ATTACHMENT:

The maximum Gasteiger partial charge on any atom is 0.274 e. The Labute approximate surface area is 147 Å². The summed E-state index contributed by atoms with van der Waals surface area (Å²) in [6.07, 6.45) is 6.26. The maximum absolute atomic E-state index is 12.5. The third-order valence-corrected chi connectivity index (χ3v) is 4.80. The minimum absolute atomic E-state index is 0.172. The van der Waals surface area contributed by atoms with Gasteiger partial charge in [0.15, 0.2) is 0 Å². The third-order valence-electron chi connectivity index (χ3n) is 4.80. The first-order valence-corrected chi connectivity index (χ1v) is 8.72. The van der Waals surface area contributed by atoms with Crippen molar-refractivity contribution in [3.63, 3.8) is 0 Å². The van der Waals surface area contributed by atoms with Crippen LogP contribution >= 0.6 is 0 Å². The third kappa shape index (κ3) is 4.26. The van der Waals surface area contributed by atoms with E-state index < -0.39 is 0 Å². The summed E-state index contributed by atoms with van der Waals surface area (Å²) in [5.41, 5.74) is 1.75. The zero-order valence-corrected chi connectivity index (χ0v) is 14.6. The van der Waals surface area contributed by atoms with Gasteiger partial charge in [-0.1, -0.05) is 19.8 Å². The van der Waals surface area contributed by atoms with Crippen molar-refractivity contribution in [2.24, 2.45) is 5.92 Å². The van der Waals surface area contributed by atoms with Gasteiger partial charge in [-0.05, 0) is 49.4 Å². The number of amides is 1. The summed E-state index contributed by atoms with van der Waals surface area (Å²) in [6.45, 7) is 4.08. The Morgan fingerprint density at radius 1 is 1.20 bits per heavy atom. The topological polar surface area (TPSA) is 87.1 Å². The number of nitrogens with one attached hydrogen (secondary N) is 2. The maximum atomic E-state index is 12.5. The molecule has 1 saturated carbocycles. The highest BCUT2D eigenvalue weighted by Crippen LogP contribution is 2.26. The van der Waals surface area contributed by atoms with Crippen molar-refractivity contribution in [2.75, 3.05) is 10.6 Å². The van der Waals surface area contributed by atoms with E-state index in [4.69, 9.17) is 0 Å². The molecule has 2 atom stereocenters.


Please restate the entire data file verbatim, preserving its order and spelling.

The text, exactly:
The maximum Gasteiger partial charge on any atom is 0.274 e. The Labute approximate surface area is 147 Å². The summed E-state index contributed by atoms with van der Waals surface area (Å²) in [6.07, 6.45) is 6.26. The maximum absolute atomic E-state index is 12.5. The third-order valence-corrected chi connectivity index (χ3v) is 4.80. The minimum absolute atomic E-state index is 0.172. The van der Waals surface area contributed by atoms with Gasteiger partial charge in [0.15, 0.2) is 0 Å². The third-order valence-electron chi connectivity index (χ3n) is 4.80. The first-order valence-corrected chi connectivity index (χ1v) is 8.72. The van der Waals surface area contributed by atoms with Crippen molar-refractivity contribution in [3.63, 3.8) is 0 Å². The van der Waals surface area contributed by atoms with Crippen LogP contribution >= 0.6 is 0 Å². The third kappa shape index (κ3) is 4.26. The van der Waals surface area contributed by atoms with E-state index < -0.39 is 0 Å². The summed E-state index contributed by atoms with van der Waals surface area (Å²) in [5.41, 5.74) is 1.75. The zero-order valence-corrected chi connectivity index (χ0v) is 14.6. The van der Waals surface area contributed by atoms with Gasteiger partial charge in [-0.1, -0.05) is 19.8 Å². The van der Waals surface area contributed by atoms with Crippen molar-refractivity contribution in [2.24, 2.45) is 5.92 Å². The van der Waals surface area contributed by atoms with Gasteiger partial charge in [-0.05, 0) is 49.4 Å². The number of amides is 1. The summed E-state index contributed by atoms with van der Waals surface area (Å²) in [6.45, 7) is 4.08. The Morgan fingerprint density at radius 1 is 1.20 bits per heavy atom. The topological polar surface area (TPSA) is 87.1 Å². The number of nitrogens with one attached hydrogen (secondary N) is 2. The maximum atomic E-state index is 12.5. The molecule has 1 saturated carbocycles. The highest BCUT2D eigenvalue weighted by Crippen LogP contribution is 2.26. The van der Waals surface area contributed by atoms with Crippen molar-refractivity contribution in [2.75, 3.05) is 10.6 Å². The van der Waals surface area contributed by atoms with E-state index in [4.69, 9.17) is 0 Å². The molecule has 2 atom stereocenters.